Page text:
In the previous posting, I asked which state is more like the ancestral state – the eukaryotic system with its larger RNA molecule, Alu domain, and SRP9/14 proteins or the bacterial system with its smaller RNA molecule lacking an Alu domains and the SRP9/14 proteins?
Consider the secondary structure of the SRP RNA from mammals and E.coli*. Here is the complex mammalian RNA:
and here is the much simplified E. coli RNA, where the entire left half (the Alu domain) is missing:
So which is more like the ancestral state?
We can first look to protozoa, which constitute a diverse set of unicellular eukaryotes. The Alu domain is present in most protozoa that have been analyzed, albeit with some significant variations . The same theme holds true with fungi. The SRP9/14 proteins are found in algae, amoeba, and the protozoa that cause malaria, but missing in other protozoa. These data are consistent with the blind watchmaker gradually stringing together the process of elongation arrest during the evolution of eukaryotes. But they are also consistent with independent loss of these proteins. So let’s take a closer look at the prokaryotes, as a much more interesting picture emerges.
If we first consider Archaea, they have the ‘eukaryotic’ version of the large RNA, complete with an Alu domain that is strongly conserved in terms of size and structure!  Have a look at the archaeal SRP RNA (and compare it to the mammalian and E. coli versions above):
What is most interesting is that their Alu domain closely resembles that found in humans, where the entire RNA “can be folded into a series of helices that are virtually identical to the secondary structure of human SRP RNA.”  In other words, the human Alu domain looks more like the archaeal Alu domain than other protozoan Alu domains, even through the later organisms, being eukaryotes like humans, should be more closely related. Archaea are also completely missing the SRP9 and SRP14 proteins and it is not known if their ribosomes undergo elongation arrest. Yet it gets better.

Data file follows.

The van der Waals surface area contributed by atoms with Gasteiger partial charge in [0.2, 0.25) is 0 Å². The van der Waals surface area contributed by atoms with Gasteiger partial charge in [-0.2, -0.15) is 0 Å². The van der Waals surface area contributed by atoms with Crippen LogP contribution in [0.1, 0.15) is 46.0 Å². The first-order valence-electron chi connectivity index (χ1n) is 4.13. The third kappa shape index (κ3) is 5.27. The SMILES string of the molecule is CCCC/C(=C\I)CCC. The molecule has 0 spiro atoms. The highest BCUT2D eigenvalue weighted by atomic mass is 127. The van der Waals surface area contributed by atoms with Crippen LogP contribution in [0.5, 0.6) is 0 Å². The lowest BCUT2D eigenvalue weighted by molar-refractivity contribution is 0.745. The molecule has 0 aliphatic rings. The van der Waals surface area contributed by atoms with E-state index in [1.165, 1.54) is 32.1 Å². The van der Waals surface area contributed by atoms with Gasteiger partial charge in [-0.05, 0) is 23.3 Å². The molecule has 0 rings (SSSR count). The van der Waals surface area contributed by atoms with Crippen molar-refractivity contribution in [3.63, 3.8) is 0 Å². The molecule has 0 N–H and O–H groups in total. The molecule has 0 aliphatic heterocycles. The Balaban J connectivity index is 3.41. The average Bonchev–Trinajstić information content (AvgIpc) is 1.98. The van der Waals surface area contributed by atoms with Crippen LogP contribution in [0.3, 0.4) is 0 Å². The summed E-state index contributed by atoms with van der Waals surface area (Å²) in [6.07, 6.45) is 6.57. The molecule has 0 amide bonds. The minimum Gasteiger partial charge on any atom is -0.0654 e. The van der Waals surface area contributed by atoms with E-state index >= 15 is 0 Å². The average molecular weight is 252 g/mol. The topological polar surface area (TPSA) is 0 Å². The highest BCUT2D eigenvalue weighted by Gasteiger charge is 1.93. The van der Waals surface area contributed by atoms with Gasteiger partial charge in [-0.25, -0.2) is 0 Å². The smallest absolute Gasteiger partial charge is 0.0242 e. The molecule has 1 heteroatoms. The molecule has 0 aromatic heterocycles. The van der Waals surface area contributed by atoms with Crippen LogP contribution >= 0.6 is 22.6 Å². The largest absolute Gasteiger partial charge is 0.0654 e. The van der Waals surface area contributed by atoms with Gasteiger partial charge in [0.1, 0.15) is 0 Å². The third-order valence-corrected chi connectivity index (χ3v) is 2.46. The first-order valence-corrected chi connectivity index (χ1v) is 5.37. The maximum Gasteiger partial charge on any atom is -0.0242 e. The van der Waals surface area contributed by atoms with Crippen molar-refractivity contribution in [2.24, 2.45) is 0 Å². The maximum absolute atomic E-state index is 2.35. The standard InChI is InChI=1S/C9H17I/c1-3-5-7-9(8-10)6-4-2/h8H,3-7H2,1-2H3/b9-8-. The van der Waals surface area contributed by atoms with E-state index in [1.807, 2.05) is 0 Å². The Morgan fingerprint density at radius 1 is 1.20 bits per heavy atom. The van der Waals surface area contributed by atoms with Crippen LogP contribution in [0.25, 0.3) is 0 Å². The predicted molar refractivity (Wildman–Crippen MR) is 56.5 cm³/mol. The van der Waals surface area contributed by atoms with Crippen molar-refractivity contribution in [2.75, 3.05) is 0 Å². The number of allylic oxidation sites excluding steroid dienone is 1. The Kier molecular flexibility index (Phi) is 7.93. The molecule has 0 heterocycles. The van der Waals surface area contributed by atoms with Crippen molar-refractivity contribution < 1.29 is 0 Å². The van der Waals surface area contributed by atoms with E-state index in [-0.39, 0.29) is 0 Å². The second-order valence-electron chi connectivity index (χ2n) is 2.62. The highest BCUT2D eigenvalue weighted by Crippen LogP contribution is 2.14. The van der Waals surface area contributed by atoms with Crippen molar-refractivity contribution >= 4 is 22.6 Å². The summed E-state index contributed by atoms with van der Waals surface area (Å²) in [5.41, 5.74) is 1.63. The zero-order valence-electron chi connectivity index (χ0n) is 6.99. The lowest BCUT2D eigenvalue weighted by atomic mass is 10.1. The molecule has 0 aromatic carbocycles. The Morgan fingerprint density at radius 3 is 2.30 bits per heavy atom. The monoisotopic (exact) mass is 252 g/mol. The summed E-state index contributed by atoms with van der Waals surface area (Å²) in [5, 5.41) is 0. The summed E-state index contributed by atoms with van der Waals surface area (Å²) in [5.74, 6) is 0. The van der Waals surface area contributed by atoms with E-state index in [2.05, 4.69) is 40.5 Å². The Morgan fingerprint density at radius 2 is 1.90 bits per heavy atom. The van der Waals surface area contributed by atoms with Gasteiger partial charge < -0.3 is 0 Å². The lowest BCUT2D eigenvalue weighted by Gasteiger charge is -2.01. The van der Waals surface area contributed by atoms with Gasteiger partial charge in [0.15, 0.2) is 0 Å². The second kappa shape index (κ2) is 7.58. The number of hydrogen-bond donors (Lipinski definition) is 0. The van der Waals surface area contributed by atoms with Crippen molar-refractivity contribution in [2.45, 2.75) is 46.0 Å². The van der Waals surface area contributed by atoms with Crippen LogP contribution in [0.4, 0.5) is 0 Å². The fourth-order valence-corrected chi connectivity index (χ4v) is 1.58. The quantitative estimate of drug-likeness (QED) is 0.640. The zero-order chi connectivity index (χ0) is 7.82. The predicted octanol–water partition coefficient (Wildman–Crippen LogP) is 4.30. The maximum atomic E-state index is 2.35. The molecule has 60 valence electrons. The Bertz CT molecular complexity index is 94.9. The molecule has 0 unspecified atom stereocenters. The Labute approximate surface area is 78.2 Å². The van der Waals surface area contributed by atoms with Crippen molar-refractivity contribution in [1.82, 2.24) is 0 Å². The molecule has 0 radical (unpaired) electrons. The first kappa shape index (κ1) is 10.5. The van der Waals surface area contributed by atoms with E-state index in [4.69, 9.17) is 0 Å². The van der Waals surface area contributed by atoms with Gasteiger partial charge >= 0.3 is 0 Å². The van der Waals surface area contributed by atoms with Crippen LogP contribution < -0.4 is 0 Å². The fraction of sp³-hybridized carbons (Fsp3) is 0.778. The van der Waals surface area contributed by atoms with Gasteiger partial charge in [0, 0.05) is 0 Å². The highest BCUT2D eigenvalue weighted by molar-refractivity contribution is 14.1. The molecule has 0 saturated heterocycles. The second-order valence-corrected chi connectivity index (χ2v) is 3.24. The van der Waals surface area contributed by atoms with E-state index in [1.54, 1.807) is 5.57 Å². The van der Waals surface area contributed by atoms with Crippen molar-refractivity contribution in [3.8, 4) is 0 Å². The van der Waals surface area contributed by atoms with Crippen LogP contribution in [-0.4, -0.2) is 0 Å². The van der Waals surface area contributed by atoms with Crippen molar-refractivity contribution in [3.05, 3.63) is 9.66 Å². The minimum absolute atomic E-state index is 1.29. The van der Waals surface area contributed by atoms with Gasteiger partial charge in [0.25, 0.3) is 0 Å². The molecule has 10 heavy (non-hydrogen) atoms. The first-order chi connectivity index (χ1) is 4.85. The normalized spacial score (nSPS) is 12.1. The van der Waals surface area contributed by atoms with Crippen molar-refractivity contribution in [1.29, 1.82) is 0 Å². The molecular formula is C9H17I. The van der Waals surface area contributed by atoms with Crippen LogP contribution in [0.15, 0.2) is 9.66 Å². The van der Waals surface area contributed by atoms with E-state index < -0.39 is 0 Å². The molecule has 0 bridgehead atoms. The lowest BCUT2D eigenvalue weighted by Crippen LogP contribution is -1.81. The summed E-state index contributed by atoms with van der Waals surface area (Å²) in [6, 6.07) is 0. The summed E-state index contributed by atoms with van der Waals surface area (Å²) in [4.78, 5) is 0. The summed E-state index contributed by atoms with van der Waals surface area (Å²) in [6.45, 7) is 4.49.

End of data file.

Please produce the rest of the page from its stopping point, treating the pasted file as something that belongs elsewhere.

While it is true that most bacteria lack the Alu domain, many gram positive bacteria do not. In fact, the RNA from the bacterium B. subtilis looks very much like that found in humans and archaea. Have a look at the SRP RNA from gram positive bacteria:
And while B. subtilis likewise does not contain the SRP9 and SRP14 proteins, unlike archaea, its Alu domain binds to a protein known as HBsu.  HBsu is a small protein that is very similar to proteins that normally bind DNA and it seems to be an important component in SRP function in B. subtilis. 
Since eukaryotes, archaea, and gram positive bacteria all have the same RNA component of the SRP system, this strongly suggests the larger version of RNA is ancestral and that the smaller version lacking the Alu domain was lost very early in most bacterial lineages through reductive evolution. This view is supported by the fact that chloroplasts, the highly simplified and extensively streamlined descendents of cyanobacteria, have completely lost their entire RNA component through reductive evolution.
If the RNA with the Alu domain is indeed ancestral, we have a fairly decent echo of front-loading. Clearly, this Alu domain is not needed for the bacterial way of life as seen by the majority of bacteria that lack it. Yet it is an essential component of elongation arrest in eukaryotes. If the first cells were front-loaded to evolve the eukaryotic cell plan, might the ancestral Alu domain have nudged into existence the necessary appearance of elongation arrest once eukaryotes arose? After all, the structure of the Alu domain is remarkably conserved in gram positive bacteria and archaea, indicating that it has hung around for vast spans of evolutionary time, despite being jettisoned by most bacteria. This means it could have served as the bait to fish out components that would interact with the Alu domain to elicit a full blown elongation arrest. Since SRP9, SRP14, and HBsu are all small, simple proteins, the baiting might work. In fact, what is striking is that even though these proteins are not related, and SRP9/14 need to work as a team to bind the Alu domain, while HBsu can do it alone, the three dimensional structures of Hbsu and the SRP9/14 complex show remarkable similarity . Apparently the conserved structure of the Alu domain fished out similarly shaped proteins in two different evolutionary lineages.
Oh, but it gets even better, as the nudging potential of the Alu domain may have reached much further into the future than the evolution of eukaryotic cell plan. Time to buckle those seat belts.